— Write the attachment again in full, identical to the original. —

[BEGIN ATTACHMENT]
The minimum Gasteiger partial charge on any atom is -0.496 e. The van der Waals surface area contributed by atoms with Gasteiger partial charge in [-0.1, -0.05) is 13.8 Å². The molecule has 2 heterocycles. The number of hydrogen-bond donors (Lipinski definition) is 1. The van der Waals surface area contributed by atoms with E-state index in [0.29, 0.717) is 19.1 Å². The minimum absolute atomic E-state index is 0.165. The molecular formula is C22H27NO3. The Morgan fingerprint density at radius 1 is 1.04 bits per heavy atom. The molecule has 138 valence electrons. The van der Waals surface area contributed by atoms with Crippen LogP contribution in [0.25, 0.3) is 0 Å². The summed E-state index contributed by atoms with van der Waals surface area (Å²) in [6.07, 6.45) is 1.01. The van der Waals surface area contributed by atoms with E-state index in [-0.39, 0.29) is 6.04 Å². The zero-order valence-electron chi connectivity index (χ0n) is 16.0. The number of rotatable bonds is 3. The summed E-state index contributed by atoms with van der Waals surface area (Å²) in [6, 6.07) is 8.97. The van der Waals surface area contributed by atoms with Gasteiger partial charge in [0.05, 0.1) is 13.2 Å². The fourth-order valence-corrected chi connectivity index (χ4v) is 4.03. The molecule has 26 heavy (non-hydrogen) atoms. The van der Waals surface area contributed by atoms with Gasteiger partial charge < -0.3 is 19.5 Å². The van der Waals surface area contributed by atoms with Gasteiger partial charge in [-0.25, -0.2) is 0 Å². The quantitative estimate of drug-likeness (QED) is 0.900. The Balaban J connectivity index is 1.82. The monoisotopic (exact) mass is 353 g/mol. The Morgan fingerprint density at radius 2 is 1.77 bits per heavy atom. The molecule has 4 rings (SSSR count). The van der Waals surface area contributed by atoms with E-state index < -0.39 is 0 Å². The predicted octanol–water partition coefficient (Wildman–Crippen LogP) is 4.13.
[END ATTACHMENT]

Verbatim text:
The minimum Gasteiger partial charge on any atom is -0.496 e. The van der Waals surface area contributed by atoms with Gasteiger partial charge in [-0.1, -0.05) is 13.8 Å². The molecule has 2 heterocycles. The number of hydrogen-bond donors (Lipinski definition) is 1. The van der Waals surface area contributed by atoms with E-state index in [0.29, 0.717) is 19.1 Å². The minimum absolute atomic E-state index is 0.165. The molecular formula is C22H27NO3. The Morgan fingerprint density at radius 1 is 1.04 bits per heavy atom. The molecule has 138 valence electrons. The van der Waals surface area contributed by atoms with Crippen LogP contribution in [0.25, 0.3) is 0 Å². The summed E-state index contributed by atoms with van der Waals surface area (Å²) in [6.07, 6.45) is 1.01. The van der Waals surface area contributed by atoms with E-state index in [-0.39, 0.29) is 6.04 Å². The zero-order valence-electron chi connectivity index (χ0n) is 16.0. The number of rotatable bonds is 3. The summed E-state index contributed by atoms with van der Waals surface area (Å²) in [6, 6.07) is 8.97. The van der Waals surface area contributed by atoms with Gasteiger partial charge in [0.05, 0.1) is 13.2 Å². The fourth-order valence-corrected chi connectivity index (χ4v) is 4.03. The molecule has 26 heavy (non-hydrogen) atoms. The van der Waals surface area contributed by atoms with Gasteiger partial charge < -0.3 is 19.5 Å². The van der Waals surface area contributed by atoms with Gasteiger partial charge in [-0.25, -0.2) is 0 Å². The quantitative estimate of drug-likeness (QED) is 0.900. The Balaban J connectivity index is 1.82. The monoisotopic (exact) mass is 353 g/mol. The Morgan fingerprint density at radius 2 is 1.77 bits per heavy atom. The molecule has 4 rings (SSSR count). The van der Waals surface area contributed by atoms with E-state index < -0.39 is 0 Å². The predicted octanol–water partition coefficient (Wildman–Crippen LogP) is 4.13.